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American Road Magazine
Celebrating our two-lane highways of yesteryear…And the joys of driving them today!


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Everything posted by mobilene

  1. Dave, sorry to hear of your brush with doctors; hope all's well. Looking forward to seeing photos from your trip. Did you snap the Warrenite marker? -Jim
  2. Dave, thanks so much. I hope to have greater heights, but if I don't, I sure have that one killer story to tell, no?
  3. I turned 45 this year. I'm halfway to 90! http://blog.jimgrey.net/2012/08/13/halfway-to-90/ Thanks for the well wishes, guys.
  4. I've not stayed anywhere in French Lick, but I'm aware of two independent motels that promise reasonable rates. Lane's Motel: http://www.lanesmotel.com/ Michael T's Motel: http://www.michaeltsmotel.com/ Both are on SR 56, kind of on opposite outskirts of town. Good luck! -Jim
  5. I'm not sure how I missed this thread the first time, but am sure glad I caught it now. Great find on that sign, and how awesome that you can pinpoint its original location! I didn't think I'd ever get to see a Goodrich sign. -Jim
  6. Nice. Way to hit the lesser-known routes. Looks like the VA portion is just State Route 55 with US 48 signs on it. -Jim
  7. Chad, great shots from along 66. Thanks for sharing them. -Jim
  8. This effort sets the standard for all who will follow in the footsteps of mapping the old routes. Just an awesome accomplishment. -Jim
  9. I've been following too, and a time or two I would have liked to leave a comment. Sure hope he opens them up.
  10. Annnnnnnnnd finally...... Finally, the south side of Indy! This is more of what people think when they think Indiana: flat, cornfields. As this video comes to an end, I'm about to come to a "Y" intersection on Troy Rd. In the 1920s, Troy went straight here, but I-465 was built through here and Troy was looped awkwardly rather than just go over the highway. I decided not to record the loop.
  11. The Dandy Trail followed the National Road eastbound briefly, between Franklin and Post Roads. Back then it would have been a two-lane road, but today, wow. Stick around until the very end of this one for a brief surprise that quickly passes by. Denny: Does your sound app recognize this one? http://www.youtube.com/watch?v=EzvI-SRJPGw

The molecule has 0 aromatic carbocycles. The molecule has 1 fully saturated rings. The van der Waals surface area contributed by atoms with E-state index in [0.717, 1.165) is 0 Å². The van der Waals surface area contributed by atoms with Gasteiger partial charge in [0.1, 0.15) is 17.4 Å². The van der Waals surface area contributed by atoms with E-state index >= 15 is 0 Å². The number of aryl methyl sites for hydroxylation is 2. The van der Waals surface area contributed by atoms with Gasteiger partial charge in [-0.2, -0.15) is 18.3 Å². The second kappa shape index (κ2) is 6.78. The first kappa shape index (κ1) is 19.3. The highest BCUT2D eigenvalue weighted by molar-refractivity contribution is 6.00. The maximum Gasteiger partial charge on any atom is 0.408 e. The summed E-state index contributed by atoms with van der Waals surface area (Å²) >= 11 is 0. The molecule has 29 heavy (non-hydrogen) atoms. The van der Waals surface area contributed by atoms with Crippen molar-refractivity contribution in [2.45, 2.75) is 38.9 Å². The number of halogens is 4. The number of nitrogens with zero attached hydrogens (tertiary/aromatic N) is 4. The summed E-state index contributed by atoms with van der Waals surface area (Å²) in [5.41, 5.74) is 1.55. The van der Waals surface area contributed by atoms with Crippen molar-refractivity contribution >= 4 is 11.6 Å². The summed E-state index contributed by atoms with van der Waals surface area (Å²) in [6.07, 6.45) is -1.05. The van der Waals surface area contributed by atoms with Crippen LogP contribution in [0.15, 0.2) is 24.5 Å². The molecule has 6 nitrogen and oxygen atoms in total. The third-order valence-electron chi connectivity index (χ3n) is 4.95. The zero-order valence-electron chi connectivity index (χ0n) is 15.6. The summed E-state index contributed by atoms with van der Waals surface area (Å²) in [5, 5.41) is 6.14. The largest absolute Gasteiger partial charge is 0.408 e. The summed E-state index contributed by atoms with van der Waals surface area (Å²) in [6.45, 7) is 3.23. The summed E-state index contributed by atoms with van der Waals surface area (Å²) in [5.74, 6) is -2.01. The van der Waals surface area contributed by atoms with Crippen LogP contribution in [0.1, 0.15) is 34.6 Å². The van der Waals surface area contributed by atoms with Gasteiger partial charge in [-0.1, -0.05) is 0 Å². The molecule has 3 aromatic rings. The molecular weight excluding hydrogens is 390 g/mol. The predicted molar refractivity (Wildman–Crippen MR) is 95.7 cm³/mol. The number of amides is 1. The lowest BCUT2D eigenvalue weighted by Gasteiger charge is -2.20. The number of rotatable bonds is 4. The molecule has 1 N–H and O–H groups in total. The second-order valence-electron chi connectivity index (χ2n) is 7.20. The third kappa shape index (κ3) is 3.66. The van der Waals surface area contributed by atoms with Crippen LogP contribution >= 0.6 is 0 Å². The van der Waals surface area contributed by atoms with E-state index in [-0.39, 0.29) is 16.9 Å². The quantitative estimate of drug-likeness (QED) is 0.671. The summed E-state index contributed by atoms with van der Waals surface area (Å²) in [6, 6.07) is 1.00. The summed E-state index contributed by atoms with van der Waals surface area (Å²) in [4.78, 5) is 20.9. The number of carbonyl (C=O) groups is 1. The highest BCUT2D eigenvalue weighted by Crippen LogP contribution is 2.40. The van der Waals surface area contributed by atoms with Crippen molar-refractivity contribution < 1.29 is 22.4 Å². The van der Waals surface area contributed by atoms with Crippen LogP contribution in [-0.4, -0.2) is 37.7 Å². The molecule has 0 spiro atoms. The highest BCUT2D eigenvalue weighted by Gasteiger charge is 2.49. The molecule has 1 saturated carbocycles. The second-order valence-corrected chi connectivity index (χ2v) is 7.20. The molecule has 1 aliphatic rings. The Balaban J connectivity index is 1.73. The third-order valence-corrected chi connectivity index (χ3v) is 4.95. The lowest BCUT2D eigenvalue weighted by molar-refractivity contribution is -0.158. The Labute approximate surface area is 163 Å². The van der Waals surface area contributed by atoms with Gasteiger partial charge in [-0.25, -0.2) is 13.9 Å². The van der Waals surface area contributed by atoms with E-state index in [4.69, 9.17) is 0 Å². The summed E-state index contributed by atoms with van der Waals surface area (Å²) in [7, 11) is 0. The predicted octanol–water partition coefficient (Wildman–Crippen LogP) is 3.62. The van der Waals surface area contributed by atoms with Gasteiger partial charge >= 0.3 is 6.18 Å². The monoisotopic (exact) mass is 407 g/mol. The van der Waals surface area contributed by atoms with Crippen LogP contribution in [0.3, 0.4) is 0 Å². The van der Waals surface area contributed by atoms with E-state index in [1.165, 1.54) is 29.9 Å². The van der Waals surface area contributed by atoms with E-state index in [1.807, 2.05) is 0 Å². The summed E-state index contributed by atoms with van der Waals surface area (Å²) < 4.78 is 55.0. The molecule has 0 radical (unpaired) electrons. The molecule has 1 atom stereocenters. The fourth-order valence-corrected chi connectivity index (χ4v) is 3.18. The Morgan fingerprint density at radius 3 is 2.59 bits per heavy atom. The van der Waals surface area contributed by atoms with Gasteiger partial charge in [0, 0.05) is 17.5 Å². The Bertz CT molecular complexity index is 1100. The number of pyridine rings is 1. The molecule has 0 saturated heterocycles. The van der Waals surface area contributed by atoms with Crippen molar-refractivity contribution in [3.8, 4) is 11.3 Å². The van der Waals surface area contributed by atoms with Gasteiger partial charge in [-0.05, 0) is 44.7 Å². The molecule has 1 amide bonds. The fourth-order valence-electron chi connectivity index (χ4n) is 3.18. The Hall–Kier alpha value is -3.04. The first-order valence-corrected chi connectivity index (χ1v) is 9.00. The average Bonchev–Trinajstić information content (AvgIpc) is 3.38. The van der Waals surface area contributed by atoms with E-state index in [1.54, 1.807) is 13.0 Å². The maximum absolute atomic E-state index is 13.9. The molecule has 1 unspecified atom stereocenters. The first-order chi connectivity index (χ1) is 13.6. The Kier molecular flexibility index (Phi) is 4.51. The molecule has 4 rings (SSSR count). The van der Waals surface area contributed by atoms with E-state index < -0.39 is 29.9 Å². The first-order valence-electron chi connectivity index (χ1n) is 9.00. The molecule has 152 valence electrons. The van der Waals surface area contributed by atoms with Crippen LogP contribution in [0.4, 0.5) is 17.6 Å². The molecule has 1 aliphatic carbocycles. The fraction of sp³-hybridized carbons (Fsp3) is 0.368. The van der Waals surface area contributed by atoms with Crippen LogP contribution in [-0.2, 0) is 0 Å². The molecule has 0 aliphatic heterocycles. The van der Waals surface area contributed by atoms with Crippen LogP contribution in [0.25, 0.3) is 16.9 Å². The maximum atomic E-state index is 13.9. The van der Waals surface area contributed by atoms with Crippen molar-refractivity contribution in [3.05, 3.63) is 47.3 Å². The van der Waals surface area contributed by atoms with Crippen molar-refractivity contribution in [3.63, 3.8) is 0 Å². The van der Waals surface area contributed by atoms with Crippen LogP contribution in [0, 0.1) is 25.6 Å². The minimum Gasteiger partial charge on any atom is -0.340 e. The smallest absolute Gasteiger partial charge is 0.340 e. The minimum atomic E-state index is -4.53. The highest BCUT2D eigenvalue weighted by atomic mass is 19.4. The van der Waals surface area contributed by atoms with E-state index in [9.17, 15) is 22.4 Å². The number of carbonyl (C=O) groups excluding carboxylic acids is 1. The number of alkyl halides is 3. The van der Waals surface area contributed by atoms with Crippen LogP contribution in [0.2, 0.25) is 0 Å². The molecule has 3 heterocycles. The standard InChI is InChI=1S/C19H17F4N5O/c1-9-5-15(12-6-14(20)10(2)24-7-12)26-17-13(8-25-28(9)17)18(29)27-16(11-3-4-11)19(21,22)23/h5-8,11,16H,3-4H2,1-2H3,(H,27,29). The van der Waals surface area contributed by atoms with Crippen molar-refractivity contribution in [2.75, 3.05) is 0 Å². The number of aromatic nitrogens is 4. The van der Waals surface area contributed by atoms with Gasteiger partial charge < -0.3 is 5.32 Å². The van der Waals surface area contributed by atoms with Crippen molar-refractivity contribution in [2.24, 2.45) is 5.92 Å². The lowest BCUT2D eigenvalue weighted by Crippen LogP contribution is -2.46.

12. Ok, here are the last three videos from my tour. Unfortunately, a part of the Dandy Trail has been "improved" to become part of the ramp system for I-465 at 56th St. on the east side. Fortunately, if you keep right you'll end up heading southbound on Shadeland Avenue and all will be well.
  13. Dave: Heh, looks like I immortalized a moving violation in video. MGA: Yes! The school is about a mile away from the little jig-jog I make upon entering Broad Ripple Village.
  14. Yes, you've noticed Broad Ripple. It was indeed a little fairly self-contained village connected to Indianapolis by streetcar and the Westfield Road. Today, it is a destination of restaurants, nightclubs, and a few artsy shops. It is so well developed today that I would be surprised to find a single ghost sign in an alley, but I haven't explored every one. A few years ago, a building at the end of the "strip" was remodeled from one purpose to another, and while the previous facade was stripped off you could see very clearly that the building had been an A&P. Sure wish I'd made time to photograph that.
  15. So much of the trail on the Northeastside winds through hilly countryside like this. Where I veer right, I'm following Fall Creek Road's original alignment. The current alignment continues straight. I-465's construction interrupted Fall Creek Road's original alignment, making the new alighment necessary. Old Fall Creek Road lies abandoned on the other side of I-465.
  16. I was very pleasantly surprised by how much of what was the Dandy Trail is still a pleasant drive today. The woman who laid out this route did a nice job finding the winding roads, and many of them are probably little changed from the 1920s save asphalt pavement and more houses built alongside. This is East 86th St. as it approaches Sargent Rd., and then Sargent Rd. south to 82nd St. This is in the far northeast corner of the Dandy Trail. http://www.youtube.com/watch?v=WKOckpLv3Ww